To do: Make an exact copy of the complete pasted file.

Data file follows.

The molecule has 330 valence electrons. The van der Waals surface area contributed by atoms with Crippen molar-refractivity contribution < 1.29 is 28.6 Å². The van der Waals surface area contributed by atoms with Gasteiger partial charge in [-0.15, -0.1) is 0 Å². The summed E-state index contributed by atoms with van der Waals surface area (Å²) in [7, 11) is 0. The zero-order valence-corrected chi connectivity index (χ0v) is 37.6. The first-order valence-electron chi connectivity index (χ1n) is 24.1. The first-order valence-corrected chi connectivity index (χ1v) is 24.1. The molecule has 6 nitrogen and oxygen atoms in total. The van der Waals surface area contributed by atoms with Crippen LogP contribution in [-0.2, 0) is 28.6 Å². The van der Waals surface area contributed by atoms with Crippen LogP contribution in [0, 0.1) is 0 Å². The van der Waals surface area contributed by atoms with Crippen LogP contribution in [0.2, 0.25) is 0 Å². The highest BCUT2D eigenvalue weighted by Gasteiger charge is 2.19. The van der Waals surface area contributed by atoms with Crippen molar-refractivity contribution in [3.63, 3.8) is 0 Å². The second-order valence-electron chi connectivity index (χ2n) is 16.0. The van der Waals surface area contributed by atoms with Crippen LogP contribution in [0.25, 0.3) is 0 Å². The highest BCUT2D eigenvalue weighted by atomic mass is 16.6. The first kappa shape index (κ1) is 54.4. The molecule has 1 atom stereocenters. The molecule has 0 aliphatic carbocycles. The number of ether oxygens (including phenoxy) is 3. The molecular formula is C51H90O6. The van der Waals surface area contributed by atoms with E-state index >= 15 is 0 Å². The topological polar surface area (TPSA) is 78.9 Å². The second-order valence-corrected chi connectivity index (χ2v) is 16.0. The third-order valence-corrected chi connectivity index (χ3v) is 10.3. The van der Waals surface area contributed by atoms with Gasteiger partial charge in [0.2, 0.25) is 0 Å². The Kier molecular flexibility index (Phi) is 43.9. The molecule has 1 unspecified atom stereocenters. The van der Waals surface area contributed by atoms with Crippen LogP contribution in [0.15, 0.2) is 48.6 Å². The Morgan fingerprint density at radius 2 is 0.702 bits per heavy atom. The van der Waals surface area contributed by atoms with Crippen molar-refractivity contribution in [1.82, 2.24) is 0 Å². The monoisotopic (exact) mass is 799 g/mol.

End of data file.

The molecule has 330 valence electrons. The van der Waals surface area contributed by atoms with Crippen molar-refractivity contribution < 1.29 is 28.6 Å². The van der Waals surface area contributed by atoms with Gasteiger partial charge in [-0.15, -0.1) is 0 Å². The summed E-state index contributed by atoms with van der Waals surface area (Å²) in [7, 11) is 0. The zero-order valence-corrected chi connectivity index (χ0v) is 37.6. The first-order valence-electron chi connectivity index (χ1n) is 24.1. The first-order valence-corrected chi connectivity index (χ1v) is 24.1. The molecule has 6 nitrogen and oxygen atoms in total. The van der Waals surface area contributed by atoms with Crippen LogP contribution in [-0.2, 0) is 28.6 Å². The van der Waals surface area contributed by atoms with Crippen LogP contribution in [0, 0.1) is 0 Å². The van der Waals surface area contributed by atoms with Crippen LogP contribution in [0.2, 0.25) is 0 Å². The highest BCUT2D eigenvalue weighted by Gasteiger charge is 2.19. The van der Waals surface area contributed by atoms with Crippen molar-refractivity contribution in [3.63, 3.8) is 0 Å². The second-order valence-electron chi connectivity index (χ2n) is 16.0. The van der Waals surface area contributed by atoms with Crippen LogP contribution in [0.25, 0.3) is 0 Å². The highest BCUT2D eigenvalue weighted by atomic mass is 16.6. The first kappa shape index (κ1) is 54.4. The molecule has 1 atom stereocenters. The molecule has 0 aliphatic carbocycles. The number of ether oxygens (including phenoxy) is 3. The molecular formula is C51H90O6. The van der Waals surface area contributed by atoms with E-state index >= 15 is 0 Å². The topological polar surface area (TPSA) is 78.9 Å². The second-order valence-corrected chi connectivity index (χ2v) is 16.0. The third-order valence-corrected chi connectivity index (χ3v) is 10.3. The van der Waals surface area contributed by atoms with Gasteiger partial charge in [0.2, 0.25) is 0 Å². The Kier molecular flexibility index (Phi) is 43.9. The molecule has 1 unspecified atom stereocenters. The van der Waals surface area contributed by atoms with Crippen LogP contribution in [0.15, 0.2) is 48.6 Å². The Morgan fingerprint density at radius 2 is 0.702 bits per heavy atom. The van der Waals surface area contributed by atoms with Crippen molar-refractivity contribution in [1.82, 2.24) is 0 Å². The monoisotopic (exact) mass is 799 g/mol.